Kurt Vonnegut Analysis

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Kurt Vonnegut’s attitude towards equality and the government controlling society is that he is angry with it and wants it to stop. Vonnegut’s use of diction helped prove his point. Vonnegut could have used flinch, grimace, or blanch but he used wince. The ear radios in the people’s ears are causing people to wince in pain. Wince sounds more associated with pain rather than the other words. Some people might say that wince doesn’t mean more pain than a flinch or grimace. True but when reading the story you red wince and you wince yourself because it just sounds painful. “Grackle” is a word that most people have never heard or know what it means. Grackle refers to a common bird. Vonnegut said the ballerina said “Harrison Bergeron” in a grackle squawk. He could have used squeak or yell because people know those words. But grackle sounds more dramatic and it causes people to look it up and learn something new. “Cowered” means to crouch down in fear. The context in the …show more content…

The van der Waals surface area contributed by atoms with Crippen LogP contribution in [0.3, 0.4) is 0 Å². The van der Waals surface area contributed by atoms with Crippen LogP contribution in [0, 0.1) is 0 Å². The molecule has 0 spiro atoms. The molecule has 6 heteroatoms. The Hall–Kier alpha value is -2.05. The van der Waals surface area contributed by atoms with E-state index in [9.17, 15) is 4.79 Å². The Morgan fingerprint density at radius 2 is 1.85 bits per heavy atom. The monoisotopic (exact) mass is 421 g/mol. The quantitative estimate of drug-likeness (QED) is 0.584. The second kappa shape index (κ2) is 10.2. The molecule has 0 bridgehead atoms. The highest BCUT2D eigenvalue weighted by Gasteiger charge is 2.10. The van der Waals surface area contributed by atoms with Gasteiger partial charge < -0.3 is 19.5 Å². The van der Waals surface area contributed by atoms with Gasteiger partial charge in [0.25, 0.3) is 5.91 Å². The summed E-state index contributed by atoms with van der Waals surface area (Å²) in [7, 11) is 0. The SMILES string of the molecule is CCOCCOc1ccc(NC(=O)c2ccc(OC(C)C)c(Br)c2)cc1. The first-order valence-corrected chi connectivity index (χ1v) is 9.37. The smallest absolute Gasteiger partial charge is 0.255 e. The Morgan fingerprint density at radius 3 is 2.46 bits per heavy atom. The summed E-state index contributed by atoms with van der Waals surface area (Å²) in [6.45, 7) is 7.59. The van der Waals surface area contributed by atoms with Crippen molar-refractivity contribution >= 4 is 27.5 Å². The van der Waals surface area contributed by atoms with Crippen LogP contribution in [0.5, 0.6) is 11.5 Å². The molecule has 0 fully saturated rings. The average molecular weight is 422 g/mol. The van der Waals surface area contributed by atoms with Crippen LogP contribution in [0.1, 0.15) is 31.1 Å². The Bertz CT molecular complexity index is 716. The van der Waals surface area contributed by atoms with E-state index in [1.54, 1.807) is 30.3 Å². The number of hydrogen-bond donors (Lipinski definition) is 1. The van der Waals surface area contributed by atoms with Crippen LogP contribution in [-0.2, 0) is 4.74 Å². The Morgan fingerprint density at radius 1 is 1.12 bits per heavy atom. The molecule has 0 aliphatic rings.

Formal or proper people will state that they say these words on a daily basis. Not everyone in today’s society is “proper” or formal”. Informal language was used in paragraphs 1-15 on page 41. The dialogue that was used was informal because it had slang and some bad grammar in it. Some might say that it’s not informal because that’s how we talk today. It’s still classified as informal because formal language is an older version of English and isn’t used as much in modern times. Paragraph 15 page 41 was a longer sentence. The sentence is somewhat a run on sentence but it’s also dialogue so the sentence is longer because the character is speaking. This sentence isn’t that long because its dialogue. Just because its dialogue doesn’t mean that the sentence can be long and a run on

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